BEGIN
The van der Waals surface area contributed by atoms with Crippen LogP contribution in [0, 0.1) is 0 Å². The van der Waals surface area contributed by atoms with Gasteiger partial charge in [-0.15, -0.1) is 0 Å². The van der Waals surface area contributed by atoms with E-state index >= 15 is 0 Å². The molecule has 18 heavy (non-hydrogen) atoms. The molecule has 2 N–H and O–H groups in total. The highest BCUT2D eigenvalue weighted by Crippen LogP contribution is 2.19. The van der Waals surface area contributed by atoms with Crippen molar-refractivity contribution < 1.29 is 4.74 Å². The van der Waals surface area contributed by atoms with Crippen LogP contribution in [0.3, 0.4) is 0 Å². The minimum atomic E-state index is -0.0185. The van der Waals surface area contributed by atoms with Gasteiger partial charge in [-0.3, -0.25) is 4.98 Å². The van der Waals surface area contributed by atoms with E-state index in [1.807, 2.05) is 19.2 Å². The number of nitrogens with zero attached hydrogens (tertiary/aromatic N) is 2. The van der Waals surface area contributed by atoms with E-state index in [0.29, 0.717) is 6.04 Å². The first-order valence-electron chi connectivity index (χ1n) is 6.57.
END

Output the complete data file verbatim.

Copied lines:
The van der Waals surface area contributed by atoms with Crippen LogP contribution in [0, 0.1) is 0 Å². The van der Waals surface area contributed by atoms with Gasteiger partial charge in [-0.15, -0.1) is 0 Å². The van der Waals surface area contributed by atoms with E-state index >= 15 is 0 Å². The molecule has 18 heavy (non-hydrogen) atoms. The molecule has 2 N–H and O–H groups in total. The highest BCUT2D eigenvalue weighted by Crippen LogP contribution is 2.19. The van der Waals surface area contributed by atoms with Crippen molar-refractivity contribution < 1.29 is 4.74 Å². The van der Waals surface area contributed by atoms with Crippen LogP contribution in [0.3, 0.4) is 0 Å². The minimum atomic E-state index is -0.0185. The van der Waals surface area contributed by atoms with Gasteiger partial charge in [-0.3, -0.25) is 4.98 Å². The van der Waals surface area contributed by atoms with E-state index in [1.807, 2.05) is 19.2 Å². The number of nitrogens with zero attached hydrogens (tertiary/aromatic N) is 2. The van der Waals surface area contributed by atoms with E-state index in [0.29, 0.717) is 6.04 Å². The first-order valence-electron chi connectivity index (χ1n) is 6.57.